US: Patriotic And Proud Of Their Identities, Kansas City's Transgender Veterans Look To The Future

The walls and shelves of Suzanne Wheeler’s home office in Shawnee, Kansas, are filled with awards and memorabilia from her 32 years in the Army. At the height of her career, she was in charge of plans, operations and training for the Kansas National Guard, responsible for 7,400 soldiers and airmen. She did combat tours in Kosovo, Bosnia, Iraq and Afghanistan, and retired last year as a colonel.

Dressed in white sandals and a flowing bright shell, she walks over to a table and picks up an elegant wood-handled Army combat knife. 

“The knife was given to me at retirement. It’s my favorite retirement gift,” Wheeler says. Engraved on the handle is a quote from a 1910 speech by Teddy Roosevelt: “The credit belongs to the man who’s actually in the arena.”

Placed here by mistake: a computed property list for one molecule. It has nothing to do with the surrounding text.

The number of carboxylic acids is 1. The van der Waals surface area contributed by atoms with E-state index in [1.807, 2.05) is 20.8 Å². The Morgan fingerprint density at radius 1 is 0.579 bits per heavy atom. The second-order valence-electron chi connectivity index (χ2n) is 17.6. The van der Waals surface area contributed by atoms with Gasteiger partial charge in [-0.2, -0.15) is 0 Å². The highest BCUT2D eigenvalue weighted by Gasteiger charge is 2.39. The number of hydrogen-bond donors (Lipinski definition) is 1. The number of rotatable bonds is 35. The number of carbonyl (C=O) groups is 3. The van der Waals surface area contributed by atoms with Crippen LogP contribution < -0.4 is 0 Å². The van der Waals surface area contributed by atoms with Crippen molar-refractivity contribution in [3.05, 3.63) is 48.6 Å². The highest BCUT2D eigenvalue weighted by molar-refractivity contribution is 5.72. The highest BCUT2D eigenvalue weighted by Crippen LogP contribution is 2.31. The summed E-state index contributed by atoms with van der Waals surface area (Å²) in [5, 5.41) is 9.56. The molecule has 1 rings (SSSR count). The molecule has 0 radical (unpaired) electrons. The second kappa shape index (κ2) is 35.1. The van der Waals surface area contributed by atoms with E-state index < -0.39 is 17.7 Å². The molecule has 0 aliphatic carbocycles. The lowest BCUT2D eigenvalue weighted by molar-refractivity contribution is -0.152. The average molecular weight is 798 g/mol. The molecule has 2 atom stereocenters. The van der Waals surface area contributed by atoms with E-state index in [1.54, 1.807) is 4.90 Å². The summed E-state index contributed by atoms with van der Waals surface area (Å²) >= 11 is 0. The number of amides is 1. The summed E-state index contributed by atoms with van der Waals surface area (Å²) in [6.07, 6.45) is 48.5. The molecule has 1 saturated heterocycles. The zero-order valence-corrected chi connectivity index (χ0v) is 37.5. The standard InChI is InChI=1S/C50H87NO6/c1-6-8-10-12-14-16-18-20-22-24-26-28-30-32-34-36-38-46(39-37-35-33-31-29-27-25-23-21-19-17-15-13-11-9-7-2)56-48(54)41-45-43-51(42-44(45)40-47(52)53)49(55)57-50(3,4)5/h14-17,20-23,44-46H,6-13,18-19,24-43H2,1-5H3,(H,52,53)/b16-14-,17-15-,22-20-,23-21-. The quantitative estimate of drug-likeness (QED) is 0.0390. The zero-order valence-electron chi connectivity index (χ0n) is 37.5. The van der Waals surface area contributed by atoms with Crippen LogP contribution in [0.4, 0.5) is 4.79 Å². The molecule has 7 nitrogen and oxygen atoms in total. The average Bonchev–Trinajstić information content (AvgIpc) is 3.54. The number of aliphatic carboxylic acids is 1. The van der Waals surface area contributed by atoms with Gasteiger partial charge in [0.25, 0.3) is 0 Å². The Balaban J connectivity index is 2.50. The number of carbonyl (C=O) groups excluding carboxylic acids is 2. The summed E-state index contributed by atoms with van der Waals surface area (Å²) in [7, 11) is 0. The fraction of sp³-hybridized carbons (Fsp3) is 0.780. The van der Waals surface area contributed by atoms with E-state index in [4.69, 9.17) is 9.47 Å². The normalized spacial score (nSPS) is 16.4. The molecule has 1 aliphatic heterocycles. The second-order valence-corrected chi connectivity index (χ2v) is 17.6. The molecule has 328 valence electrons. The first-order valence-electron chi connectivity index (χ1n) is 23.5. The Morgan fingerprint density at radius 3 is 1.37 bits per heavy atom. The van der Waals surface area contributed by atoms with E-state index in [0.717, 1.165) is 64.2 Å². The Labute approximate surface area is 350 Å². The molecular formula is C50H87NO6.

On the back side of the knife is the name — Howard E. Wheeler.

“Oh, that’s my old name,” she says casually. “A lot of the retirement gifts came in my old name.”

Wheeler started taking hormones about a year and a half before her retirement. It was six months before President Barack Obama lifted the ban on transgender people serving in the military.

Her face and body began to change quickly, she says. People asked if she was sick.

She shopped for baggier uniforms as she developed breasts and hips, and found herself sneaking around, making sure she was the last one in the shower after workouts, dressing in private.

It didn’t take long for her to decide to come out to her leaders. Read more via KCUR